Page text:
During my twenty year’s residence in Riga I frequently made comparisons between conditions of life under the regime of the last Czar and living standards under the communist government. And no matter what the unintelligentsia abroad might claim after their specially conducted tours of Russia there is no doubt but what life there has become worse for the inhabitants. At the outbreak of the present war the average Russian had less to eat, was more poorly clad and lived in more primitive quarters than the average Russian of 1914.
Only in one respect had conditions changed for the better. The Russians had more books to read and people could read them. But this reading matter was controlled and expurgated by Commissar Chalatov.
Where dissenters appeared they were liquidated with haste. All who disagreed with the Lenin line, or the later Stalin line, were executed or exiled with their friends and supporters. Under Bolshevism massacres became a regular feature of Russian life.
When Stalin announced his first five year plan in 1928 it was discovered that in liquidating its opponents the Soviet government had liquidated the brains of Russia. The GPU was ordered to search through its prisons and concentration camps to salvage all engineers and persons with a technical education. But these communist slaves were insufficient in number.
Russia decided to employ foreign specialists. Many thousands of trained American engineers, unemployed victims of the capitalistic depression in America, went to Russia attracted by high salaries and special inducements.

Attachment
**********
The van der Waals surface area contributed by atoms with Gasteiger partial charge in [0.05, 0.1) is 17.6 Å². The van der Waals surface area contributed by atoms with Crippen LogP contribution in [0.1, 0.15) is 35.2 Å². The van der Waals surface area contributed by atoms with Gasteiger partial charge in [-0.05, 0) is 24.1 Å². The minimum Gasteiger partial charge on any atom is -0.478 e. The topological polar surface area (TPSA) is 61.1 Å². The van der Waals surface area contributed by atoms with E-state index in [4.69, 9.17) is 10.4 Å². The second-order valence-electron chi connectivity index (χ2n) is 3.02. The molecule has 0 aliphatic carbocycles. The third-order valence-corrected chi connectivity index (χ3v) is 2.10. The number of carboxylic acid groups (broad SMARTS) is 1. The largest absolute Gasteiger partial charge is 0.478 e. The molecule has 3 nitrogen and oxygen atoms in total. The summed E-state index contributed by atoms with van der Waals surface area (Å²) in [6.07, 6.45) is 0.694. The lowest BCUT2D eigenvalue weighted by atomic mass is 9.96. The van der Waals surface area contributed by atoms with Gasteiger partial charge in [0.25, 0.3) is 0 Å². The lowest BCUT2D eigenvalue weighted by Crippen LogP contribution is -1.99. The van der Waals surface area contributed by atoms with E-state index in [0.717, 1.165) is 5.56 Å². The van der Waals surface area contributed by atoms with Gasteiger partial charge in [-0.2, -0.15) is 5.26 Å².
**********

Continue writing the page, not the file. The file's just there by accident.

These men had to renew their passports every two years and were obliged to visit Riga, the nearest point where existed an American consulate. Many of them visited my home. They all painted a picture of poverty, misery and terror. They were glad to leave Russia when their contracts expired. When they returned to the United States many attempted to warn the American people against communism. They contradicted the false propaganda being spread by Soviet agents and their paid dupes, the unintelligentsia. But they soon ceased their efforts, for the gangster communists of the U.S.A. beat some as a warning to the others and threatened them with death or worse unless they kept their mouths shut about Russia. Terror had become a main export article of the Soviet government.
From the experiences of these travelers, from official Soviet plans and speeches and from official Soviet publications and technical journals, it was impossible for observers to judge the extent and success of the industrialization program. I was interested in the production of agricultural machinery in Russia. By collecting every article I could find in the Soviet press over a number of years I hoped to be able to write a report about this industry. But there was never enough concrete information to make such a story. Communist writers carefully avoided giving any real information. All production figures were given in rubles and since the cost of the machine was never mentioned the figures quoted meant nothing.
I spent many thousands of hours reading the Soviet press during these years. I found much information concerning communist interference into the affairs of other nations, including the United States. I found much information proving the predominant position the Jews held in Russia. I read many long treatises about the world revolution which would develop as a result of the new capitalistic war which the Soviet government was energetically helping to ferment by promoting mistrust and hatred between the nations and between the various classes of the population within these nations. I found much proof for the Jewish-communist persecution of Christianity and the seeming immunity of Jewish religious leaders and synagogues from persecution and oppression.